### Abstract

This paper investigates the problem of global sensitivity analysis (GSA) of Dynamical Earth System Models and proposes a basis for how such analyses should be performed. We argue that (a) performance metric-based approaches to parameter GSA are actually identifiability analyses, (b) the use of a performance metric to assess sensitivity unavoidably distorts the information provided by the model about relative parameter importance, and (c) it is a serious conceptual flaw to interpret the results of such an analysis as being consistent and accurate indications of the sensitivity of the model response to parameter perturbations. Further, because such approaches depend on availability of system state/output observational data, the analysis they provide is necessarily incomplete. Here we frame the GSA problem from first principles, using trajectories of the partial derivatives of model outputs with respect to controlling factors as the theoretical basis for sensitivity, and construct a global sensitivity matrix from which statistical indices of total period time-aggregate parameter importance, and time series of time-varying parameter importance, can be inferred. We demonstrate this framework using the HBV-SASK conceptual hydrologic model applied to the Oldman basin in Canada and show that it disagrees with performance metric-based methods regarding which parameters exert the strongest controls on model behavior. Further, it is highly efficient, requiring less than 1,000 base samples to obtain stable and robust parameter importance assessments for our 10-parameter example.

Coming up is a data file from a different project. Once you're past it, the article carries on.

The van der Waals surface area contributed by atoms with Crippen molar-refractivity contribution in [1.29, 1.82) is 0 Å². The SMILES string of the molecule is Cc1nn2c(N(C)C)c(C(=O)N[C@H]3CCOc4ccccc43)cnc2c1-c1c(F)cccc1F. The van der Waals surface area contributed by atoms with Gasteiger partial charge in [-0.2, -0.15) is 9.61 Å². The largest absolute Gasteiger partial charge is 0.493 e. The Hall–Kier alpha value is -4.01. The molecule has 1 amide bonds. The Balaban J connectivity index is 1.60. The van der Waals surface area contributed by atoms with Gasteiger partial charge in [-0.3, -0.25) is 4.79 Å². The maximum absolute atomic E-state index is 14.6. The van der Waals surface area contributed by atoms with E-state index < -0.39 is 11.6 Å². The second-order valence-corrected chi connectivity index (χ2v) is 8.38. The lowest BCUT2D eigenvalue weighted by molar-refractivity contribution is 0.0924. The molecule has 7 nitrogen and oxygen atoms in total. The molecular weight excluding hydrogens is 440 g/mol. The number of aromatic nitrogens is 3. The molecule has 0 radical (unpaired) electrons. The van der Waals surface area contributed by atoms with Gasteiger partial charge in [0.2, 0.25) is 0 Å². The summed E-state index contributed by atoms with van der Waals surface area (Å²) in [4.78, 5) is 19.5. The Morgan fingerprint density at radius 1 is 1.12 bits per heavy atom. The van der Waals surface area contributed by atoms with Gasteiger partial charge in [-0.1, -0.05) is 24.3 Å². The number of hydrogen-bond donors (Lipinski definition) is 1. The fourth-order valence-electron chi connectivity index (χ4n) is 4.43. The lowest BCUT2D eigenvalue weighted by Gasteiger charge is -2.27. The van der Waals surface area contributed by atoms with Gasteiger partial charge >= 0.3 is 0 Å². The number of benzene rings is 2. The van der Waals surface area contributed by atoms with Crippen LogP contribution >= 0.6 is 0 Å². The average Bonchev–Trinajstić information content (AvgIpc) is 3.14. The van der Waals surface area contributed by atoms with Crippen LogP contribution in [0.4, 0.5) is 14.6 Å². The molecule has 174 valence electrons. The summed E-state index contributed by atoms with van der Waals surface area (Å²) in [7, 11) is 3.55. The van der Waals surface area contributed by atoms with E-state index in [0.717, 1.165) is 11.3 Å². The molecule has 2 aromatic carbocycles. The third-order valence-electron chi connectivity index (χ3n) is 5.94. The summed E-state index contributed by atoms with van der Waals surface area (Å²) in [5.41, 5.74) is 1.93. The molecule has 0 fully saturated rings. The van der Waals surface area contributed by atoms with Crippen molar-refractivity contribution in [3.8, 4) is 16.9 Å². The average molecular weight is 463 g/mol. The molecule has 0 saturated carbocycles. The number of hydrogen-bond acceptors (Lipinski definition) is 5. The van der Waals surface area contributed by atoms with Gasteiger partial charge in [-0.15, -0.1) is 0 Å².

Original language | English (US) |
---|---|

Journal | Water Resources Research |

DOIs | |

State | Accepted/In press - Jan 1 2018 |

### Fingerprint

### Keywords

- dynamical systems
- efficiency and robustness
- global sensitivity analysis
- global sensitivity matrix
- Parameter importance analysis
- time-varying sensitivity

### ASJC Scopus subject areas

- Water Science and Technology

### Cite this

*Water Resources Research*. https://doi.org/10.1029/2018WR022668